Deceleration Chamber

This month at Open Space: The Deceleration Chamber.

The Deceleration Chamber is concerned with two entangled ideas: the elasticity of time—especially slow time—and how time is specifically experienced when one is away from familiar surroundings: on tour, traveling or on vacation. Encountering the unfamiliar, being lost or disorientated affects how time is perceived, how data is recorded and recollected, and how all of us choose the mode by which we measure, mark or experience the passage of time.

Artists Scott Amos, Frédérick Belzile, Scott Conarroe, Nathalie Daoust, and Daniel Tom explore differential time scales and refer to time not only as interval or measurement, but also as an active element in the construction of art. The Deceleration Chamber offers compelling time studies that directly and indirectly play off the habits, schedules and the erratic timetables of permanent and transitory populations.

It’s up until August 16th at 510 Fort St. in Victoria, from 10 to 5 Tuesday through Saturday.

With the help of Brian Macdonald and the the staff and volunteers at Open Space, I installed a 9 channel video installation for the show titled “Our Victoria.” This is a clip from the ninth channel. Colin Hander and Mike Wolske did the sound.

Here’s the little Blurb I wrote up about the piece.

Victoria is a city of postcard images, but the most impressive things never seem to make it to the printer. The Inner Harbour and the Parliament Buildings provide the background for millions of snapshots a year; They are the basis of visitors’ memories of our city. Although they are a part of our city, they are not the places that we frequent, the Victoria that we know and love. They are the parts that we show to others. The magical parts of the city we keep to ourselves.

When visiting other places, time passes differently, more slowly, you take notice of little details: the weathered bricks on a building, the intricacies of power lines, the reflections in windows. Everyday objects and places are rendered extraordinary by simply taking the time to observe them.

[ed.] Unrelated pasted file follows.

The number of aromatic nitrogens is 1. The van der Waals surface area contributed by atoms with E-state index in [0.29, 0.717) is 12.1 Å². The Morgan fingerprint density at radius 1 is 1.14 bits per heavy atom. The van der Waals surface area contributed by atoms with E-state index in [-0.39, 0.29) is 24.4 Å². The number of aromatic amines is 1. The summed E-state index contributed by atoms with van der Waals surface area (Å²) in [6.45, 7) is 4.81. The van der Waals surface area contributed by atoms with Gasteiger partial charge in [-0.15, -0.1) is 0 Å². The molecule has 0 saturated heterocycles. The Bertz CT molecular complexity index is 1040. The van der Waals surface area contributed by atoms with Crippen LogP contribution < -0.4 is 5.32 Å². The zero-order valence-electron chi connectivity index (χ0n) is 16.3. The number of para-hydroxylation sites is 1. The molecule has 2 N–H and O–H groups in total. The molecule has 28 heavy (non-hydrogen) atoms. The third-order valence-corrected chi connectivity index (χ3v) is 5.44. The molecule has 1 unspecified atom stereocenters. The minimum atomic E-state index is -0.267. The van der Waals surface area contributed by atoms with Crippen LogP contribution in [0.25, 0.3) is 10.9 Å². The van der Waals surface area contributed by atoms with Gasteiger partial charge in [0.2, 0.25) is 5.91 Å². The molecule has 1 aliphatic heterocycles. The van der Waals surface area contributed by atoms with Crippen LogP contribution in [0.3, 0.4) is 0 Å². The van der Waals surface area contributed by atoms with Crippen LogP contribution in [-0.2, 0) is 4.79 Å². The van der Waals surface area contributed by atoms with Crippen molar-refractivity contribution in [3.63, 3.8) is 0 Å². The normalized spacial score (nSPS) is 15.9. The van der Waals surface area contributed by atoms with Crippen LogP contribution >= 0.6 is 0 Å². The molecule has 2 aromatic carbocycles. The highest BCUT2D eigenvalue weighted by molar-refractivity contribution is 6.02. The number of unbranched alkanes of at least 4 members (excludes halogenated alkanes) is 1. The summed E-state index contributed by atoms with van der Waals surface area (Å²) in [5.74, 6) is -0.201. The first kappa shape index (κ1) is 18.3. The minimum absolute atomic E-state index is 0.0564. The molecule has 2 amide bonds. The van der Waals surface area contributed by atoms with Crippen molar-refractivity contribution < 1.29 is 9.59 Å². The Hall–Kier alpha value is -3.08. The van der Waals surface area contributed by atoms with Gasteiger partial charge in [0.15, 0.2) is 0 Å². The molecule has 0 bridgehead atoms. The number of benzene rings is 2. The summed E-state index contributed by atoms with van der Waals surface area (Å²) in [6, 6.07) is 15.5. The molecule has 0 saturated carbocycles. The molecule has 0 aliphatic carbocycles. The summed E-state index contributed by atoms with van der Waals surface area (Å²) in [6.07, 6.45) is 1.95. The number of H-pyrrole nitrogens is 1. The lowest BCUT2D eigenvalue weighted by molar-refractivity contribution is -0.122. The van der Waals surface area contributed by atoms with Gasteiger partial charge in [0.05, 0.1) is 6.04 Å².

Our hometowns have similar delicate features, but we seldom notice. They are simply distractions that we pass by.

Our Victoria is a nine channel video installation, made to emulate old home movies. Although filmed in 2006, it looks as though it’s from past decades. The nine televisions are nine individual rolls of film, raw and unedited to emulate the frenetic nature of home movies and the raw memories they capture. It is an intimate look into the places that only the most adventurous visitors will see, the places that you won’t see in brochures, the places that have not yet been reduced to postcards.

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Victim of an Evil Seductress

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Made this one for the Victoria Film Festival’s “My Victoria” Film contest. They wanted a one-minute Victoria-centric film. While wandering around the immerweb, trying to figure out what to do for the film, I stumbled into the the raciest historical tidbit about my quaint little town. It’s about an architect named Francis Rattenbury. Adultery. Murder. Juicy stuff. Here is the film I made:

I ended up winning the “Capital History Award” for it, and did a little interview with the Susan McLean from the Provincial Capital Commission. I found it online here:

Rattenbury scandal provides fodder
for Capital History Award winner